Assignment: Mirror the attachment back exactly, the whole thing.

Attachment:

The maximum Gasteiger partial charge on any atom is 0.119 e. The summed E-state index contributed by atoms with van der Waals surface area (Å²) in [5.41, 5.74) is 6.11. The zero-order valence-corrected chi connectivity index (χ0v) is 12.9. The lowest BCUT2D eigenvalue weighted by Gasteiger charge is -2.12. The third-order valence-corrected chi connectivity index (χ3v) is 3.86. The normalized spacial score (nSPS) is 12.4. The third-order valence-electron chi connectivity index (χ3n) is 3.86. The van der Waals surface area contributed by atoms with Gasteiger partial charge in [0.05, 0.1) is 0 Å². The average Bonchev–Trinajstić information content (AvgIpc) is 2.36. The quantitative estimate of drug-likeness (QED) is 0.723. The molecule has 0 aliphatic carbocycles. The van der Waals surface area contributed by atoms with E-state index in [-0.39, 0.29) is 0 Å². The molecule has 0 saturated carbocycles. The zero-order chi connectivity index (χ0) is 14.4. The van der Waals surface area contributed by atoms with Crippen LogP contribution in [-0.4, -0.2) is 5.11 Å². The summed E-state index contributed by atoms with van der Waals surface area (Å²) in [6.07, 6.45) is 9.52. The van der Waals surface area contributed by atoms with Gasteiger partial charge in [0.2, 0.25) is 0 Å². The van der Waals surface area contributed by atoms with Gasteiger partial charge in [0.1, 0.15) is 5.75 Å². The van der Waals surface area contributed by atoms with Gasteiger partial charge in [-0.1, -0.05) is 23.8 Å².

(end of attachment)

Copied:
The maximum Gasteiger partial charge on any atom is 0.119 e. The summed E-state index contributed by atoms with van der Waals surface area (Å²) in [5.41, 5.74) is 6.11. The zero-order valence-corrected chi connectivity index (χ0v) is 12.9. The lowest BCUT2D eigenvalue weighted by Gasteiger charge is -2.12. The third-order valence-corrected chi connectivity index (χ3v) is 3.86. The normalized spacial score (nSPS) is 12.4. The third-order valence-electron chi connectivity index (χ3n) is 3.86. The van der Waals surface area contributed by atoms with Gasteiger partial charge in [0.05, 0.1) is 0 Å². The average Bonchev–Trinajstić information content (AvgIpc) is 2.36. The quantitative estimate of drug-likeness (QED) is 0.723. The molecule has 0 aliphatic carbocycles. The van der Waals surface area contributed by atoms with E-state index in [-0.39, 0.29) is 0 Å². The molecule has 0 saturated carbocycles. The zero-order chi connectivity index (χ0) is 14.4. The van der Waals surface area contributed by atoms with Crippen LogP contribution in [-0.4, -0.2) is 5.11 Å². The summed E-state index contributed by atoms with van der Waals surface area (Å²) in [6.07, 6.45) is 9.52. The van der Waals surface area contributed by atoms with Gasteiger partial charge in [0.2, 0.25) is 0 Å². The van der Waals surface area contributed by atoms with Gasteiger partial charge in [0.1, 0.15) is 5.75 Å². The van der Waals surface area contributed by atoms with Gasteiger partial charge in [-0.1, -0.05) is 23.8 Å².